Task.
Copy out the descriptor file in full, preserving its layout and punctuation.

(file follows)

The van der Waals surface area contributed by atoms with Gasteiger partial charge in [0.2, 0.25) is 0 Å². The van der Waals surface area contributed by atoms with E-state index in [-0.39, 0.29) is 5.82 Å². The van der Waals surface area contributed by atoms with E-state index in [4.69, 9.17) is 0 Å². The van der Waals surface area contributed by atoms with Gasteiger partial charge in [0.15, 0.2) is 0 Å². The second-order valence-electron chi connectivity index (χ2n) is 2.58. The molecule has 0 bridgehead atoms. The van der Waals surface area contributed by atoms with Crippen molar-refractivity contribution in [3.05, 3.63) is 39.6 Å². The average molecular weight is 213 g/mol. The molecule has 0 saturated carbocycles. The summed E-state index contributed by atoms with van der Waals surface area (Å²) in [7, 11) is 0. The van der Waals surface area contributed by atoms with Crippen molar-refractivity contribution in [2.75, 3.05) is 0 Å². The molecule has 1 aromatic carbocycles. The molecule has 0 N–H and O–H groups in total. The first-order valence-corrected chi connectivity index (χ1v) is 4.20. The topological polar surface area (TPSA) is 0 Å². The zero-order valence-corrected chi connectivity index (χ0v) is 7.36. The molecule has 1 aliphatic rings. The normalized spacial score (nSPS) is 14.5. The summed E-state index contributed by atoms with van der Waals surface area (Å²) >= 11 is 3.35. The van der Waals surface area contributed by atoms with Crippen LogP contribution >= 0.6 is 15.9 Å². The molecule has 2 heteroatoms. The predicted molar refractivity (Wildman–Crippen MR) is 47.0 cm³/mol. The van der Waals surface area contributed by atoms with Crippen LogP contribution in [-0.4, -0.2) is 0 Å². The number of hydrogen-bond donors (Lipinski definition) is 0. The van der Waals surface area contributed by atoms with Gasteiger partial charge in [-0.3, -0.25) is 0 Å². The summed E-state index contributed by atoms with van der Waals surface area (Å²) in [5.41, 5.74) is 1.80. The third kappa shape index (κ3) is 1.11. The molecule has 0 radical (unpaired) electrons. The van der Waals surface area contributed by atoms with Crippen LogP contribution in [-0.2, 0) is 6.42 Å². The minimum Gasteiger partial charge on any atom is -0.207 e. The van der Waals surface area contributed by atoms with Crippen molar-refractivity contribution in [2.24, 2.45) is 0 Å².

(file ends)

The van der Waals surface area contributed by atoms with Gasteiger partial charge in [0.2, 0.25) is 0 Å². The van der Waals surface area contributed by atoms with E-state index in [-0.39, 0.29) is 5.82 Å². The van der Waals surface area contributed by atoms with E-state index in [4.69, 9.17) is 0 Å². The van der Waals surface area contributed by atoms with Gasteiger partial charge in [0.15, 0.2) is 0 Å². The second-order valence-electron chi connectivity index (χ2n) is 2.58. The molecule has 0 bridgehead atoms. The van der Waals surface area contributed by atoms with Crippen molar-refractivity contribution in [3.05, 3.63) is 39.6 Å². The average molecular weight is 213 g/mol. The molecule has 0 saturated carbocycles. The summed E-state index contributed by atoms with van der Waals surface area (Å²) in [7, 11) is 0. The van der Waals surface area contributed by atoms with Crippen molar-refractivity contribution in [2.75, 3.05) is 0 Å². The molecule has 1 aromatic carbocycles. The molecule has 0 N–H and O–H groups in total. The first-order valence-corrected chi connectivity index (χ1v) is 4.20. The topological polar surface area (TPSA) is 0 Å². The zero-order valence-corrected chi connectivity index (χ0v) is 7.36. The molecule has 1 aliphatic rings. The normalized spacial score (nSPS) is 14.5. The summed E-state index contributed by atoms with van der Waals surface area (Å²) >= 11 is 3.35. The van der Waals surface area contributed by atoms with Crippen LogP contribution >= 0.6 is 15.9 Å². The molecule has 2 heteroatoms. The predicted molar refractivity (Wildman–Crippen MR) is 47.0 cm³/mol. The van der Waals surface area contributed by atoms with Crippen LogP contribution in [-0.4, -0.2) is 0 Å². The number of hydrogen-bond donors (Lipinski definition) is 0. The van der Waals surface area contributed by atoms with Gasteiger partial charge in [-0.3, -0.25) is 0 Å². The summed E-state index contributed by atoms with van der Waals surface area (Å²) in [5.41, 5.74) is 1.80. The third kappa shape index (κ3) is 1.11. The molecule has 0 radical (unpaired) electrons. The van der Waals surface area contributed by atoms with Crippen LogP contribution in [-0.2, 0) is 6.42 Å². The minimum Gasteiger partial charge on any atom is -0.207 e. The van der Waals surface area contributed by atoms with Crippen molar-refractivity contribution in [2.24, 2.45) is 0 Å².